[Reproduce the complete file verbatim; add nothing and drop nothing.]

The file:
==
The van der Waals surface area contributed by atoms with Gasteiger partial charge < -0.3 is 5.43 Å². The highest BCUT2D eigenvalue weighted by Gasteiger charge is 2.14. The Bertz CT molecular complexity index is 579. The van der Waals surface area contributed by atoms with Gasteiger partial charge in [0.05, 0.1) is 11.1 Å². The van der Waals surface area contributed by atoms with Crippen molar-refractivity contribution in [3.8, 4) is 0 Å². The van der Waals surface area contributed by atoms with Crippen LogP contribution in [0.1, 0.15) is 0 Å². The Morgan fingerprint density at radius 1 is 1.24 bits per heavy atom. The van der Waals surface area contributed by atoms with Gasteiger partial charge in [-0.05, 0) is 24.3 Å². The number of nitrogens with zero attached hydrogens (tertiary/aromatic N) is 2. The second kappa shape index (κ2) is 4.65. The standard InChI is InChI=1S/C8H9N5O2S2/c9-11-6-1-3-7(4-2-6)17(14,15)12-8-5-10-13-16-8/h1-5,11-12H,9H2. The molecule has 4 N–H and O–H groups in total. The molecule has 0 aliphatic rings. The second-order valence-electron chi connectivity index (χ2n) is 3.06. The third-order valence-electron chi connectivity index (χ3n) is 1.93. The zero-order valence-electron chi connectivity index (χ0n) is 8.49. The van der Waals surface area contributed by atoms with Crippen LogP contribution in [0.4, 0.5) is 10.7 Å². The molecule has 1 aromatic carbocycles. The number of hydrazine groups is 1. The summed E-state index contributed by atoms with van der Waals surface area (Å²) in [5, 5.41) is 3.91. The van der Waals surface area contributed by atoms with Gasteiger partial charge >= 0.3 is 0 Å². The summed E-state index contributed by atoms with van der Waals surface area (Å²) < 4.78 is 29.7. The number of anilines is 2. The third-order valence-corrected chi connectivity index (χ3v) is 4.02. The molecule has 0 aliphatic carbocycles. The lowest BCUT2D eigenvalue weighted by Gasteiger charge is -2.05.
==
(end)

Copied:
The van der Waals surface area contributed by atoms with Gasteiger partial charge < -0.3 is 5.43 Å². The highest BCUT2D eigenvalue weighted by Gasteiger charge is 2.14. The Bertz CT molecular complexity index is 579. The van der Waals surface area contributed by atoms with Gasteiger partial charge in [0.05, 0.1) is 11.1 Å². The van der Waals surface area contributed by atoms with Crippen molar-refractivity contribution in [3.8, 4) is 0 Å². The van der Waals surface area contributed by atoms with Crippen LogP contribution in [0.1, 0.15) is 0 Å². The Morgan fingerprint density at radius 1 is 1.24 bits per heavy atom. The van der Waals surface area contributed by atoms with Gasteiger partial charge in [-0.05, 0) is 24.3 Å². The number of nitrogens with zero attached hydrogens (tertiary/aromatic N) is 2. The second kappa shape index (κ2) is 4.65. The standard InChI is InChI=1S/C8H9N5O2S2/c9-11-6-1-3-7(4-2-6)17(14,15)12-8-5-10-13-16-8/h1-5,11-12H,9H2. The molecule has 4 N–H and O–H groups in total. The molecule has 0 aliphatic rings. The second-order valence-electron chi connectivity index (χ2n) is 3.06. The third-order valence-electron chi connectivity index (χ3n) is 1.93. The zero-order valence-electron chi connectivity index (χ0n) is 8.49. The van der Waals surface area contributed by atoms with Crippen LogP contribution in [0.4, 0.5) is 10.7 Å². The molecule has 1 aromatic carbocycles. The number of hydrazine groups is 1. The summed E-state index contributed by atoms with van der Waals surface area (Å²) in [5, 5.41) is 3.91. The van der Waals surface area contributed by atoms with Gasteiger partial charge >= 0.3 is 0 Å². The summed E-state index contributed by atoms with van der Waals surface area (Å²) < 4.78 is 29.7. The number of anilines is 2. The third-order valence-corrected chi connectivity index (χ3v) is 4.02. The molecule has 0 aliphatic carbocycles. The lowest BCUT2D eigenvalue weighted by Gasteiger charge is -2.05.